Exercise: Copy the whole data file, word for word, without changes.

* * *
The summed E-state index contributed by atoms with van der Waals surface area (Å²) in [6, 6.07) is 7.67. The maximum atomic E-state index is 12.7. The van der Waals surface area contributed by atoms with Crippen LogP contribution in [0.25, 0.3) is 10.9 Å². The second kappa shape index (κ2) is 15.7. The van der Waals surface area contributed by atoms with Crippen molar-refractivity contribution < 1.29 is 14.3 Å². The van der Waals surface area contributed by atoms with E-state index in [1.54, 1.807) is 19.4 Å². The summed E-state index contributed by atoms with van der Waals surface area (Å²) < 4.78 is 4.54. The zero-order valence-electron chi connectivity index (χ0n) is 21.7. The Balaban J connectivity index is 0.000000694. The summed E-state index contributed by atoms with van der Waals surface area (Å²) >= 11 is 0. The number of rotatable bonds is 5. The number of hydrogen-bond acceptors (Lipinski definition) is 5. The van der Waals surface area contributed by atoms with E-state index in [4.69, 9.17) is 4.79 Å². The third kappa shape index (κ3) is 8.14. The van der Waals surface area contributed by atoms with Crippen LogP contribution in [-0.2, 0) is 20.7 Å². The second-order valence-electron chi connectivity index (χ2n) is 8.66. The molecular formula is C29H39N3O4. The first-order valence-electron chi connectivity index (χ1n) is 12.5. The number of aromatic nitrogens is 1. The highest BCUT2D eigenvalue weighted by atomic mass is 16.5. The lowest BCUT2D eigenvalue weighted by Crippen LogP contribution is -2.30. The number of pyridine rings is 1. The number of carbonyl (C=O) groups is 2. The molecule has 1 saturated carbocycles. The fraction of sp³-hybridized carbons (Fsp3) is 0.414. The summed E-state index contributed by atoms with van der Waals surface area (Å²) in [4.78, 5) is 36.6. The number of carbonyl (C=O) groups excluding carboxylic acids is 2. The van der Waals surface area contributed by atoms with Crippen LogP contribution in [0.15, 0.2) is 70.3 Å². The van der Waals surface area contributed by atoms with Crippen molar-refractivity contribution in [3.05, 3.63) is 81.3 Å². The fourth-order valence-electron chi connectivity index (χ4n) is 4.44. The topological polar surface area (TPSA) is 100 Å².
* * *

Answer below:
The summed E-state index contributed by atoms with van der Waals surface area (Å²) in [6, 6.07) is 7.67. The maximum atomic E-state index is 12.7. The van der Waals surface area contributed by atoms with Crippen LogP contribution in [0.25, 0.3) is 10.9 Å². The second kappa shape index (κ2) is 15.7. The van der Waals surface area contributed by atoms with Crippen molar-refractivity contribution < 1.29 is 14.3 Å². The van der Waals surface area contributed by atoms with E-state index in [1.54, 1.807) is 19.4 Å². The summed E-state index contributed by atoms with van der Waals surface area (Å²) < 4.78 is 4.54. The zero-order valence-electron chi connectivity index (χ0n) is 21.7. The Balaban J connectivity index is 0.000000694. The summed E-state index contributed by atoms with van der Waals surface area (Å²) >= 11 is 0. The number of rotatable bonds is 5. The number of hydrogen-bond acceptors (Lipinski definition) is 5. The van der Waals surface area contributed by atoms with E-state index in [4.69, 9.17) is 4.79 Å². The third kappa shape index (κ3) is 8.14. The van der Waals surface area contributed by atoms with Crippen LogP contribution in [-0.2, 0) is 20.7 Å². The second-order valence-electron chi connectivity index (χ2n) is 8.66. The molecular formula is C29H39N3O4. The first-order valence-electron chi connectivity index (χ1n) is 12.5. The number of aromatic nitrogens is 1. The highest BCUT2D eigenvalue weighted by atomic mass is 16.5. The lowest BCUT2D eigenvalue weighted by Crippen LogP contribution is -2.30. The number of pyridine rings is 1. The number of carbonyl (C=O) groups is 2. The molecule has 1 saturated carbocycles. The fraction of sp³-hybridized carbons (Fsp3) is 0.414. The summed E-state index contributed by atoms with van der Waals surface area (Å²) in [4.78, 5) is 36.6. The number of carbonyl (C=O) groups excluding carboxylic acids is 2. The van der Waals surface area contributed by atoms with Crippen LogP contribution in [0.15, 0.2) is 70.3 Å². The van der Waals surface area contributed by atoms with Crippen molar-refractivity contribution in [3.05, 3.63) is 81.3 Å². The fourth-order valence-electron chi connectivity index (χ4n) is 4.44. The topological polar surface area (TPSA) is 100 Å².